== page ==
WE HAVE A NEW CBA EVERYBODY!!!!!
— WSLAM (@wslam) January 14, 2020
WNBAPA President Nneka Ogwumike and WNBA Commissioner Cathy Engelbert announced the new CBA on Good Morning America. It was a great moment for the league and the details that they shared made it clear that the WNBA is betting on women. Let’s sort through what we know and what it means.
The big question coming into the CBA negotiations was whether the players would start getting paid properly for their services. The new CBA is an absolutely massive step in the right direction. Go read the WNBA and WNBAPA’s statement for all the details. Here are the highlights for me:
- 53% increase in compensation for players
- Top players will be able to earn over $500,000 in total cash compensation
- Average player compensation will be $130,000, hitting six figures for the first time
- 50-50 revenue sharing between players and owners
- Minimum of $1.6 million in off-season league and team marketing agreements
- Maximum base salary will be at $250,000 (before bonuses and what not)
- The WNBA will work with its affiliated leagues, teams and sponsors to provide off-season job opportunities designed to prepare players for their post-playing careers and will advance diversity in coaching initiatives for veteran players interested in coaching careers.
That’s all fantastic. Players will now make a salary that they can be proud of, as Commish Englebert said on a conference call earlier today. They can make enough money to stay here full-time and grow the game in the US. It’s such a huge step in the right direction.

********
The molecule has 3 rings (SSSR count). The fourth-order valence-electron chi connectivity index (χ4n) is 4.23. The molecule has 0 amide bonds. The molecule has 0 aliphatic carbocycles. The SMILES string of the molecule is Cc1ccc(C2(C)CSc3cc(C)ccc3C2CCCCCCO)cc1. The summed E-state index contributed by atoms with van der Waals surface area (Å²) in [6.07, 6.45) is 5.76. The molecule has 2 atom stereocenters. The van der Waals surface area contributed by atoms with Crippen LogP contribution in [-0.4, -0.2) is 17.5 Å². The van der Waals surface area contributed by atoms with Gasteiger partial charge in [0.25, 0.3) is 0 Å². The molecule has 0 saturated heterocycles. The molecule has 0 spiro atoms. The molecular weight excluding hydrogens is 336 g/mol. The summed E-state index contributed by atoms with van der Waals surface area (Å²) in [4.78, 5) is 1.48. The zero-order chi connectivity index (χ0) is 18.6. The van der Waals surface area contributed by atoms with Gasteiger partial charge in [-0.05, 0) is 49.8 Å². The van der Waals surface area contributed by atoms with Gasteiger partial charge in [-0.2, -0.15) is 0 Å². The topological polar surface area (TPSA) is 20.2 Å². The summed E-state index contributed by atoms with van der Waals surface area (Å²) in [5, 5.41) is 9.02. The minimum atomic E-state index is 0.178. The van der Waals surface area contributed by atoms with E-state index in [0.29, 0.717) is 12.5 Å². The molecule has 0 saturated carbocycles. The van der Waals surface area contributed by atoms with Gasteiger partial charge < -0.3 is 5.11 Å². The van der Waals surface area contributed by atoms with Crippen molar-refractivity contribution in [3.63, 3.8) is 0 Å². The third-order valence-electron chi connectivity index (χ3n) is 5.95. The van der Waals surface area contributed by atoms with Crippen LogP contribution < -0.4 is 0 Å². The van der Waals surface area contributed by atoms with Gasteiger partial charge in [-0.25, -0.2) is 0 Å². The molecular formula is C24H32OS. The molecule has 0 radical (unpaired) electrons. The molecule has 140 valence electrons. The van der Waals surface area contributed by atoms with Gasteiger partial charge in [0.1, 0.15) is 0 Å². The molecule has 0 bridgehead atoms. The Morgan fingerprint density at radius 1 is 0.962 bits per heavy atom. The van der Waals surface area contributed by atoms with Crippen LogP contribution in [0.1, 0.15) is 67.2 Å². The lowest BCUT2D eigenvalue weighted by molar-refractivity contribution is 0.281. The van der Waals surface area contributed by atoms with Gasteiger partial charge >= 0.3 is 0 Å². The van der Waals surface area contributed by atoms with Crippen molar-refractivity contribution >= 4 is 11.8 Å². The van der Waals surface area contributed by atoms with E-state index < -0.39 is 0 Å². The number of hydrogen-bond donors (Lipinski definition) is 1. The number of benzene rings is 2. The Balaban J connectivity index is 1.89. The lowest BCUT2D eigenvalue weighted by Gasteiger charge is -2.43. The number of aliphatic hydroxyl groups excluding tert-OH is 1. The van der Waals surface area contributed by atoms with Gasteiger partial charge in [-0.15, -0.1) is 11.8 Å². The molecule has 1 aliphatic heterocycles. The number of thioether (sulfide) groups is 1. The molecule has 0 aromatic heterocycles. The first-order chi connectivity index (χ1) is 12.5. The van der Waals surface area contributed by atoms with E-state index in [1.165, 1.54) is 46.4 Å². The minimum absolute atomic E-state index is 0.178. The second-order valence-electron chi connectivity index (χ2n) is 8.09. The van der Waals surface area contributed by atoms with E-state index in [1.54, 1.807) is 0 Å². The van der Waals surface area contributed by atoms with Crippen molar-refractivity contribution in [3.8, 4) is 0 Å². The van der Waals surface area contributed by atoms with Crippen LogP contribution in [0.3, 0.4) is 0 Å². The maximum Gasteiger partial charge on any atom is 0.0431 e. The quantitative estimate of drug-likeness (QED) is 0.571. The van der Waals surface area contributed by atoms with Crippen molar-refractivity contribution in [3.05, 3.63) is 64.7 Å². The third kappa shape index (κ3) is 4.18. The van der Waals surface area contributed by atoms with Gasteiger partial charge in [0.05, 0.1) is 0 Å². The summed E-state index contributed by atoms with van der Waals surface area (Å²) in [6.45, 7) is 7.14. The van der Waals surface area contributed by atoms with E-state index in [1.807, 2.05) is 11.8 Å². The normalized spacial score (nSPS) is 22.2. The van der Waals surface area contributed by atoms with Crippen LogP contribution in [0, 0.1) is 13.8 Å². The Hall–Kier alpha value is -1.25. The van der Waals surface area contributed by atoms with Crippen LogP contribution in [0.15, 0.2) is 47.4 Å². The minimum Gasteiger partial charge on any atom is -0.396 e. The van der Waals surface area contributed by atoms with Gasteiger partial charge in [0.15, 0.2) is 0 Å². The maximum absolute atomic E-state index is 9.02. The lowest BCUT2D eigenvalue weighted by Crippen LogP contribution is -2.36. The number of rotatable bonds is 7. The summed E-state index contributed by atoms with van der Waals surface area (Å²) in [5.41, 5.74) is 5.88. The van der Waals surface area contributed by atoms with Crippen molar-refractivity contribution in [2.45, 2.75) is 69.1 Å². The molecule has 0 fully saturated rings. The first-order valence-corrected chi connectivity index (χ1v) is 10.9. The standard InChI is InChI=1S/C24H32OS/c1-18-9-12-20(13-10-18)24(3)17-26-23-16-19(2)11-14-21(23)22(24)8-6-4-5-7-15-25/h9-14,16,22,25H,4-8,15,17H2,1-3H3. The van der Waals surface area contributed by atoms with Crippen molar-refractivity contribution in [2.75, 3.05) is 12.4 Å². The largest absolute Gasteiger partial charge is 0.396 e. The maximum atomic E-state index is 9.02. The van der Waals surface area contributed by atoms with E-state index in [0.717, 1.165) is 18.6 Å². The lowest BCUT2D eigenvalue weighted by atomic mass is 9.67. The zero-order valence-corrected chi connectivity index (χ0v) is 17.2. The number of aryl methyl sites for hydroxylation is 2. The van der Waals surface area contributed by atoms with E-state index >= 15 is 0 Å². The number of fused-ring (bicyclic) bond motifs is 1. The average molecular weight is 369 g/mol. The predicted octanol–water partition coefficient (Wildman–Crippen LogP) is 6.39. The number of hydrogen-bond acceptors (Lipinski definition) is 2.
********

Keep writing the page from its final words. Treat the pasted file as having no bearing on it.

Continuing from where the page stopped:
But notice that the term “cash compensation” is used far more than salary. That likely means that much of extra money will be coming in from bonuses. That is slightly scary since much of the conversation around the WNBA was about how it’s not bringing in money. Tying compensation to bonuses and “revenue goals” seems like it could lead to that compensation disappearing when revenue goes down or when the league needs to save money.
However, the league seems to be betting on women rather than giving into demands. The Commissioner said that this model is a more holistic view of compensation rather than just guaranteed salaries. At this point, we should believe the league and the players when they say that this deal will actually make playing in the WNBA worth it for all players.
The last part is important for players like Kristi Toliver who coaches for the NBA’s Washington Wizards in the offseason. In fact, the provision was called the “Toliver Provision” on the conference call. It will remove the barriers to her getting properly paid for her work. Hopefully, it will cultivate more women coaches in the NBA and allow players to grow the game in that aspect.
Another massive concern coming into the CBA negotiations was the travel woes that WNBA teams have continually faced and how the league would support its players as mothers. Here are some of the new benefits for players in that regard:
- Premium Economy class status (such as Comfort/Economy Plus) for all players for regular-season air travel.
- Individual hotel room accommodations for every player.
- Players to receive full salary while on maternity leave for as long as a player needs
- A new annual childcare stipend of $5,000.
- Two-bedroom apartments for players with children.